Granite Countertops vs. Marble Countertops: What’s the Better Choice?

That is a question without an easy answer—because they are both excellent choices! Both natural stones, there are many similarities between granite countertops and marble countertops, but they do have some distinctly unique qualities.

Marble

While marble often gets a bad rap when it comes to durability and staining, the upkeep isn’t really that difficult. When cared for properly, you can keep your marble countertops looking gorgeous for years to come.

Staining: Yes, marble can stain if not properly cleaned. Will five seconds of red wine leave an indelible mark? No. If you leave a countertop spill to sit overnight, probably (maybe—I’ve cleaned up pizza grease the next morning without incident). However, marble is more porous than granite and can/will stain more easily. Bottom line: If you clean up after spills, you’ll be fine.

Read more about marble stains in our Preventing Stains and Etching on your Marble Countertops blog post.

 

Homeowner Tip: Honed countertops (the matte finish as opposed to the shiny polished finish) are much more kitchen-friendly resisting stains and etching slightly more than its brilliant counterpart.

If you do find yourself with a stubborn stain, check out our Tips for Stain Removal blog post.

Chipping: As a natural stone, marble is fairly durable. However, if you were to drop something heavy on your countertops (say, a plaster bust of George Washington or a bowling ball), it is possible for marble to chip. Again, using your common sense around basic care will protect you from countertop casualties. If you do find yourself with a bothersome chip, contact your installer as they have many tricks to repair damage of all kinds.

Etching: Etching are the scratch marks and dull spots that are caused by a chemical reaction from acidic cleaners or certain foods and drink that come into contact with your marble countertops.

In addition, cutting directly on the surface of your marble countertops will absolutely leave marks. Don’t do this. It also doesn’t seem very sanitary, just saying.

Read more about marble etching in our Preventing Stains and Etching on your Marble Countertops blog post.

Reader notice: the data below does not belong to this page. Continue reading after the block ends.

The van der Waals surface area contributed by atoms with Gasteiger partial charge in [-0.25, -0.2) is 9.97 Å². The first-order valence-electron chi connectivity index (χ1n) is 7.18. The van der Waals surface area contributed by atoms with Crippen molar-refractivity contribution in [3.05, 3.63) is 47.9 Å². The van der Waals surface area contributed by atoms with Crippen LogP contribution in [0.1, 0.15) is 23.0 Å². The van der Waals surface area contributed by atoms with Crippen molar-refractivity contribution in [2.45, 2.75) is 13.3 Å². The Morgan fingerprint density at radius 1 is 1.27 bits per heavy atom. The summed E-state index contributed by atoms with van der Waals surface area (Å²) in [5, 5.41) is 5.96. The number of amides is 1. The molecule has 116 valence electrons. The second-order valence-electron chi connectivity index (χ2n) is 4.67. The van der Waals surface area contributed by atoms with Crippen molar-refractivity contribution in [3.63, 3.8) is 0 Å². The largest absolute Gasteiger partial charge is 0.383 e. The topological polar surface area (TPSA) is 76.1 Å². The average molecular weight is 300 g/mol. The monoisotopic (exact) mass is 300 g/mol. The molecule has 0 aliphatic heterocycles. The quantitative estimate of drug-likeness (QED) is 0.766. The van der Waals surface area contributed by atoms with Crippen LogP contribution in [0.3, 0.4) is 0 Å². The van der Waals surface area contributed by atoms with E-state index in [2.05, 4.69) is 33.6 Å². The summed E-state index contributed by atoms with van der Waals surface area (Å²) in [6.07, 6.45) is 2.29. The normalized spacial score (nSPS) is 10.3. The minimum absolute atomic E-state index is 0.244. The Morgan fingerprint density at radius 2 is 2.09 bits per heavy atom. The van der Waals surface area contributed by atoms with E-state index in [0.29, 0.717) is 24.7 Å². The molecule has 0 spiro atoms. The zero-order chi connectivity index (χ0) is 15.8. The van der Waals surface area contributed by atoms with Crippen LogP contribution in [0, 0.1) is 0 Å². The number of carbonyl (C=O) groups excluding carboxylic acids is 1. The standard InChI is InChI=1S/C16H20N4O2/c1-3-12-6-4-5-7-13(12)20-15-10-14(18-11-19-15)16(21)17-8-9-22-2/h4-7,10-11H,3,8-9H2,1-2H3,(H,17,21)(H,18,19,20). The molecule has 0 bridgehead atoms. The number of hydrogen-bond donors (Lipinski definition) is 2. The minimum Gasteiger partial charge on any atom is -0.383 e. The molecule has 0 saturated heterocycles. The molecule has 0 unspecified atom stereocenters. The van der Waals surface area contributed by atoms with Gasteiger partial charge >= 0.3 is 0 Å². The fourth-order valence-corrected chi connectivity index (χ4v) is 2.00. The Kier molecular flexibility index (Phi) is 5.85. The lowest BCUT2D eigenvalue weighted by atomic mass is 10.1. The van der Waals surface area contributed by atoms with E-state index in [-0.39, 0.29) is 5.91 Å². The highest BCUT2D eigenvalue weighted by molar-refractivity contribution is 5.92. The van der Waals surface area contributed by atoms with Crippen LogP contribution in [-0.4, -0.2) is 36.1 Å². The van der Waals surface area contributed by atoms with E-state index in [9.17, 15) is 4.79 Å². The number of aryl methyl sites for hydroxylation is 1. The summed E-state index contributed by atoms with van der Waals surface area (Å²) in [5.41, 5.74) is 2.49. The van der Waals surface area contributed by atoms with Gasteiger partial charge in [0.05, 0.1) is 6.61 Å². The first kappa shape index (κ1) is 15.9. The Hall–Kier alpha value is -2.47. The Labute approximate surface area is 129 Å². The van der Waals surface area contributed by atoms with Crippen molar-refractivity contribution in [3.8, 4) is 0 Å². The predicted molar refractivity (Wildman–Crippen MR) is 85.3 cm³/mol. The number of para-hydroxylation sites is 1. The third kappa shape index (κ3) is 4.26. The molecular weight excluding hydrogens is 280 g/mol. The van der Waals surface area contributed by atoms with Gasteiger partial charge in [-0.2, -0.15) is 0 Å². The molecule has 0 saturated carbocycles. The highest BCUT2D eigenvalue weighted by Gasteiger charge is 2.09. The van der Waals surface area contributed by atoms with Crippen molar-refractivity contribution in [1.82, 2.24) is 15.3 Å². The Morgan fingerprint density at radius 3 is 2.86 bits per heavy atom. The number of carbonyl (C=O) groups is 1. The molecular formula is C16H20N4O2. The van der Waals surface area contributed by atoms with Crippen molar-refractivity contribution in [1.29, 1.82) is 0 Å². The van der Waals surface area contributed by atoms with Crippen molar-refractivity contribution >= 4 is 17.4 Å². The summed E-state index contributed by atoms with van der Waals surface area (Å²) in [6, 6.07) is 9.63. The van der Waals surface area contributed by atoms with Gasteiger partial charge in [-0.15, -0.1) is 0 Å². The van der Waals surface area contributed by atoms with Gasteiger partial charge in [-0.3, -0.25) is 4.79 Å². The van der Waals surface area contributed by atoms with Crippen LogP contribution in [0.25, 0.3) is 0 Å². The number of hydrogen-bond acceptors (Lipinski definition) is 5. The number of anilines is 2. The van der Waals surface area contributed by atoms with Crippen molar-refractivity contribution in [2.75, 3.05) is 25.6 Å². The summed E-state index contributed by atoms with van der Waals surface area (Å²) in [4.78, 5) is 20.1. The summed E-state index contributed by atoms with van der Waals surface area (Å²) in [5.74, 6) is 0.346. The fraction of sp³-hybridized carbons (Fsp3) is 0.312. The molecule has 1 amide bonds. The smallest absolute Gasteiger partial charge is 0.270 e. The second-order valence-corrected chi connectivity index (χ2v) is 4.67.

Heat Resistance: Personally, I don’t quite understand the requirement to be able to lay hot pans directly atop your marble countertops. However, you CAN lay a hot pan on the surface for a very short time, but if left on for too long, it can discolor the marble. If you have marble in your bathroom and use hot styling tools, not to worry. For discoloring or heat damage to occur, it must be an extremely hot item that has prolonged direct contact with the marble.

Maintenance: Unlike granite, marble countertops don’t require a sealant, ever. Simply use a marble/stone specific cleaner to keep your countertops sanitary and protected.

 

Granite

Granite is often touted as the most durable of the natural stones which make it a great option for busy kitchens. The variation of granite offers an incredibly large selection of colors and patterns and can be used in a variety of ways including countertops, fireplace surrounds, outdoor entertainment surfaces, tabletops and more.

Staining: While granite is much less porous than marble, granite can stain if not cared for properly. The easiest way to prevent stains is to be vigilant about sealing your granite (once upon installation and then re-sealing annually). Once protected with a sealant, your granite countertops are much more resistant to staining. If you clean up spills quickly, you won’t have to worry about substances leaving rings or stains. If you’re worried about the maintenance around spills and staining, choosing a darker colored granite over a lighter stone will better hide imperfections.

If you do find yourself with a stubborn stain, check out our Tips for Stain Removal blog post.

Chipping: Granite countertops are extremely durable and resistant to chips and cracks. However, if you do find yourself with a bothersome chip, contact your installer as they have many tricks to repair damage of all kinds.

Scratching: Only materials harder than granite can scratch your countertops. Avoid sliding rings with precious stones like diamonds, topaz or sapphires across the surface of your granite. Other than that, your granite countertops are very resistant to scratches—you can even cut directly on the granite surface without causing any damage.

Hazing: Hazing is the cloudy appearance that dulls the shine and polish on your granite countertops. This occurs over time from using the wrong type of cleaners. Sprays with acidic components (i.e. containing citrus like lemon or grapefruit) can eat away at the polish and some cleaners may leave a film. Use cleaners specifically for granite countertops to keep your surfaces looking their best.

Heat Resistance: While granite itself is extremely resistant to heat, the sealer on your countertops is not. Yes, you can place hot pans directly atop the surface, but prolonged contact may cause damage to the sealant leaving your countertops more susceptible to stains and acid damage.

Maintenance: In order to keep your granite countertops looking like new for years to come, a sealant must be applied upon installation and every year thereafter. Your countertop installers will apply the first treatment and you can purchase a sealant for later use (ask your installer for recommendations on brand and application techniques).

Both granite and marble are excellent choices to elevate the fashion and function of your kitchen or bath. Choices between stones should be based on your tastes and lifestyle.

Did you recently make a choice between granite and marble? Send us photos of your choice and let us know how you like it!